SAN FRANCISCO — It’s one thing for Uber Technologies Inc. to get sued by its competitors. It’s another for the embattled ride-hailing company to get sued by its drivers. But in a new class action filed in federal court in San Francisco, Uber is getting sued on behalf of its competitor’s drivers.
Lawyers at Audet & Partners in San Francisco and Zimmerman Reed in Manhattan Beach sued Uber on Monday, claiming that the company created spyware to track drivers providing rides on the rival platform run by Lyft Inc. The complaint, which draws heavily from an April 12 report in The Information, claims that Uber designed a software-based program code-named “Hell” which used fake Lyft accounts to track how many Lyft drivers were on the road and where they were at any given time. The complaint block-quotes more than two dozen paragraphs from the original news story and claims that Uber violated the federal Electronic Communications Privacy Act and the California Invasion of Privacy Act. Those laws carry statutory penalties of thousands of dollars per individual violation.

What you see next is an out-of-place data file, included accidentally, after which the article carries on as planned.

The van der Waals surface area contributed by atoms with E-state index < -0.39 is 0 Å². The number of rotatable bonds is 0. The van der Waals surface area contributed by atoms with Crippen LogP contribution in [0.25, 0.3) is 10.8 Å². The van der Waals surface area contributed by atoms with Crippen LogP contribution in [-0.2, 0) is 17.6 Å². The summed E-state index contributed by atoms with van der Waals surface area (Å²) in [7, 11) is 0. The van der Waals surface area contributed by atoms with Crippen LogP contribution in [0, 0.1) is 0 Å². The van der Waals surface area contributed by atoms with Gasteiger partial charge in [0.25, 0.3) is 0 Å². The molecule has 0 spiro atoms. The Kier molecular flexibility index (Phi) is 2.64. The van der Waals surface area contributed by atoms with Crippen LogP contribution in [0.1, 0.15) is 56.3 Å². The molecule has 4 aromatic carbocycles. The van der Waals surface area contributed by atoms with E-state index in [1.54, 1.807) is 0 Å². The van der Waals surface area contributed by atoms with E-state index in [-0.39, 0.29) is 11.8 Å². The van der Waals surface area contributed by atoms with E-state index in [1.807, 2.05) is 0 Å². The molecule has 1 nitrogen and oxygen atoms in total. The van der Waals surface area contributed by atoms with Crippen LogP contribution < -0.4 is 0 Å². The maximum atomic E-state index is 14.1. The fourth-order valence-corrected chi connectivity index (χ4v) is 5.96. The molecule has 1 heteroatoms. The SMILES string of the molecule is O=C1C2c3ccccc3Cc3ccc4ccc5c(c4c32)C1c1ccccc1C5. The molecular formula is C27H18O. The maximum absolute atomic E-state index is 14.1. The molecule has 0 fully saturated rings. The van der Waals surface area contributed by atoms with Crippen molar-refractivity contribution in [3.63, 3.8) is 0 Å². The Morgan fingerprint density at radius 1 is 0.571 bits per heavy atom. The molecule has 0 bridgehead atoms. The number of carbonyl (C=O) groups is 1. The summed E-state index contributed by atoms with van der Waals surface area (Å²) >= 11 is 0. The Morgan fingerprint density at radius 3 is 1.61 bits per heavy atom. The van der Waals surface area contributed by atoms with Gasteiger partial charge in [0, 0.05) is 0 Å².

This content has been archived. It is available through our partners, LexisNexis® and Bloomberg Law.
To view this content, please continue to their sites.
LexisNexis® and Bloomberg Law are third party online distributors of the broad collection of current and archived versions of ALM's legal news publications. LexisNexis® and Bloomberg Law customers are able to access and use ALM's content, including content from the National Law Journal, The American Lawyer, Legaltech News, The New York Law Journal, and Corporate Counsel, as well as other sources of legal information.
For questions call 1-877-256-2472 or contact us at [email protected]